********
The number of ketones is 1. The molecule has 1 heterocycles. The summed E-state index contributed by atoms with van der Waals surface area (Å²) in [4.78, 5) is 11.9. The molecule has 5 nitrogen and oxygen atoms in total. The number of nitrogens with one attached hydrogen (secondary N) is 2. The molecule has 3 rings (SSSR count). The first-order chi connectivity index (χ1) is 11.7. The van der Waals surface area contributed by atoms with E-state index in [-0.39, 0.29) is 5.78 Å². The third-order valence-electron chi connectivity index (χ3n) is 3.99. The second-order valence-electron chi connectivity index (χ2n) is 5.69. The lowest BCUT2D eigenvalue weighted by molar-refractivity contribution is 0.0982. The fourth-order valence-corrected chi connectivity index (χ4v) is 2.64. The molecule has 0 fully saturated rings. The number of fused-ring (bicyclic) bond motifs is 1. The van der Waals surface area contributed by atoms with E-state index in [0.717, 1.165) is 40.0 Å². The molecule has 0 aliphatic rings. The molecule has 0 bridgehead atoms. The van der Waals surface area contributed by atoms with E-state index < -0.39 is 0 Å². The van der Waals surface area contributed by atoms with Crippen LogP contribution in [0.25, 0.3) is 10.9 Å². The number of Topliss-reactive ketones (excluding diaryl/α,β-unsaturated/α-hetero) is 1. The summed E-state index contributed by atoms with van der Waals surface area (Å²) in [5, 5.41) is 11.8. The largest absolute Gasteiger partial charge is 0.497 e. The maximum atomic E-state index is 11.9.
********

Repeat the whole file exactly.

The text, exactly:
The number of ketones is 1. The molecule has 1 heterocycles. The summed E-state index contributed by atoms with van der Waals surface area (Å²) in [4.78, 5) is 11.9. The molecule has 5 nitrogen and oxygen atoms in total. The number of nitrogens with one attached hydrogen (secondary N) is 2. The molecule has 3 rings (SSSR count). The first-order chi connectivity index (χ1) is 11.7. The van der Waals surface area contributed by atoms with E-state index in [-0.39, 0.29) is 5.78 Å². The third-order valence-electron chi connectivity index (χ3n) is 3.99. The second-order valence-electron chi connectivity index (χ2n) is 5.69. The lowest BCUT2D eigenvalue weighted by molar-refractivity contribution is 0.0982. The fourth-order valence-corrected chi connectivity index (χ4v) is 2.64. The molecule has 0 fully saturated rings. The number of fused-ring (bicyclic) bond motifs is 1. The van der Waals surface area contributed by atoms with E-state index in [0.717, 1.165) is 40.0 Å². The molecule has 0 aliphatic rings. The molecule has 0 bridgehead atoms. The van der Waals surface area contributed by atoms with E-state index < -0.39 is 0 Å². The van der Waals surface area contributed by atoms with Crippen LogP contribution in [0.25, 0.3) is 10.9 Å². The number of Topliss-reactive ketones (excluding diaryl/α,β-unsaturated/α-hetero) is 1. The summed E-state index contributed by atoms with van der Waals surface area (Å²) in [5, 5.41) is 11.8. The largest absolute Gasteiger partial charge is 0.497 e. The maximum atomic E-state index is 11.9.